SECCA to Present Exhibition Featuring Ellen Heck: At the Well As part of SECCA’s Southern Idiom Series
WINSTON-SALEM, N.C. (May 6, 2019)—The Southeastern Center for Contemporary Art (SECCA) is presenting an exhibition featuring artwork by Winston-Salem based artist Ellen Heck as part of SECCA’s curated sale series Southern Idiom. The show is entitled At the Well and features a series of oil on panel paintings. At the Well will be on display in the Preview Gallery at SECCA. An opening reception will be held on Thursday, May 30, 2019 from 6 to 8 p.m. The reception is free and open to the public and will include a cash bar (no bar charge for SECCA Members). Heck’s artwork will be available for purchase and will remain on display through June 30.
Image Credit: Study of a Blush Zoom, by Ellen Heck, Oil on panel
Regarding her At the Well series, Heck wrote the following artist’s statement:
“In this newest body of work, I re-examine a long-loved masterwork, William-Adolphe Bouguereau’s The Broken Pitcher (La Cruche Cassée), the portrait of a blushing girl leaning against a well with a broken water pitcher at her feet. Originally, I set out to decide whether or not I should allow myself to continue enjoying this painting, but already in the early stages of the project, I am again interested in rendering and placing theoretical forms in a believable world. Noticing the vessel-like qualities of the Klein bottle, which is a topological cousin of the Möbius strip with an added dimension, I have replaced the broken pitcher with this new form, changing the figures accordingly. In the language of math, a Klein bottle is described as a ‘non-orientable surface with no boundary.’ If that isn’t something worth exploring, I don’t know what is.”
Opening Reception May 30
Heck has received degrees from the School of the Art Institute of Chicago and Brown University. She is represented by galleries in the US and UK and has been an artist in residence at Kala Art Institute (Berkeley, CA), Northern Print (Newcastle-upon-Tyne, UK), and the Rockport Center for the Arts (Rockport, TX). Her work is in the permanent collections of London’s Victoria and Albert Museum, Stanford University, and The Cleveland Museum of Art. She lives and works in Winston Salem, NC and has taught intaglio workshops at Sawtooth.
Located in SECCA’s Preview Gallery, Southern Idiom is a new series that explores local artists and the variety of forms they produce. Past artists include Chad Beroth, Frank Campion, Kevin Calhoun, Emily Clare, Eric Juth, Laura Lashley, Paul Travis Phillips, Cindy Taplin, and Mona Wu. Artwork in the series is for sale, and proceeds benefit both the artist and SECCA’s exhibition fund.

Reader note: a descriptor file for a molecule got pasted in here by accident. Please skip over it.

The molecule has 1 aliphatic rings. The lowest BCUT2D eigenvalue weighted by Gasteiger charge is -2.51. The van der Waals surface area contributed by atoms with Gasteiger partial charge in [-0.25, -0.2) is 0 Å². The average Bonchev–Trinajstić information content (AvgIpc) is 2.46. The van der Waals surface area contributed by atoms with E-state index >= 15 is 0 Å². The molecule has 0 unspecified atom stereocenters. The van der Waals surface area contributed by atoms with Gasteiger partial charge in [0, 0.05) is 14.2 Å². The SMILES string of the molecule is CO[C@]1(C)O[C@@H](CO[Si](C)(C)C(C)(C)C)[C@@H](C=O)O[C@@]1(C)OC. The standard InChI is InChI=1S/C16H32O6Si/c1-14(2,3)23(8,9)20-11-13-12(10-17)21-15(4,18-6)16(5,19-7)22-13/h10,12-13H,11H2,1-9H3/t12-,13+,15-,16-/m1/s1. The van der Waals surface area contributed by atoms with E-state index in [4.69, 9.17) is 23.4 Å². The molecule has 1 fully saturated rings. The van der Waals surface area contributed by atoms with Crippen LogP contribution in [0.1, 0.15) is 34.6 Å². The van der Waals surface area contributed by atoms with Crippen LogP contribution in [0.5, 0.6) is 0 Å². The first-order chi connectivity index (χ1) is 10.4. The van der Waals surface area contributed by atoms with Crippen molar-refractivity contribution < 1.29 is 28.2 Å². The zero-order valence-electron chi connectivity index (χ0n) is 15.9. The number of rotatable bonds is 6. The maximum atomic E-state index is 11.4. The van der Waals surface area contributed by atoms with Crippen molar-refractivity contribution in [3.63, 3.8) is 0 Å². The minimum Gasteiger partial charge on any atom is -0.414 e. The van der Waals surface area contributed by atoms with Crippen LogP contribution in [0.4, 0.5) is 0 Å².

The Southeastern Center for Contemporary Art (SECCA) in Winston-Salem, N.C. is a creative leader of the arts in the Southeast, a museum boldly giving artists of the region a platform for visibility while connecting local communities with the international world of contemporary art. Located at 750 Marguerite Drive, the museum is open Tuesday through Sunday. For hours, please visit secca.org. SECCA is an affiliate of the North Carolina Museum of Art, a division of the N.C. Department of Cultural Resources. SECCA receives operational funding from The Arts Council of Winston-Salem and Forsyth County. Additional funding is provided by the James G. Hanes Memorial Fund.
About the North Carolina Department of Natural and Cultural Resources
The N.C. Department of Natural and Cultural Resources (NCDNCR) is the state agency with a vision to be the leader in using the state’s natural and cultural resources to build the social, cultural, educational and economic future of North Carolina. Led by Secretary Susi H. Hamilton, NCDNCR’s mission is to improve the quality of life in our state by creating opportunities to experience excellence in the arts, history, libraries and nature in North Carolina by stimulating learning, inspiring creativity, preserving the state’s history, conserving the state’s natural heritage, encouraging recreation and cultural tourism, and promoting economic development. NCDNCR includes 27 historic sites, seven history museums, two art museums, two science museums, three aquariums and Jennette’s Pier, 39 state parks and recreation areas, the N.C. Zoo, the nation’s first state-supported Symphony Orchestra, the State Library, the State Archives, the N.C. Arts Council, State Preservation Office and the Office of State Archaeology, along with the Division of Land and Water Stewardship. For more information, please call (919) 807-7300 or visit ncdcr.gov.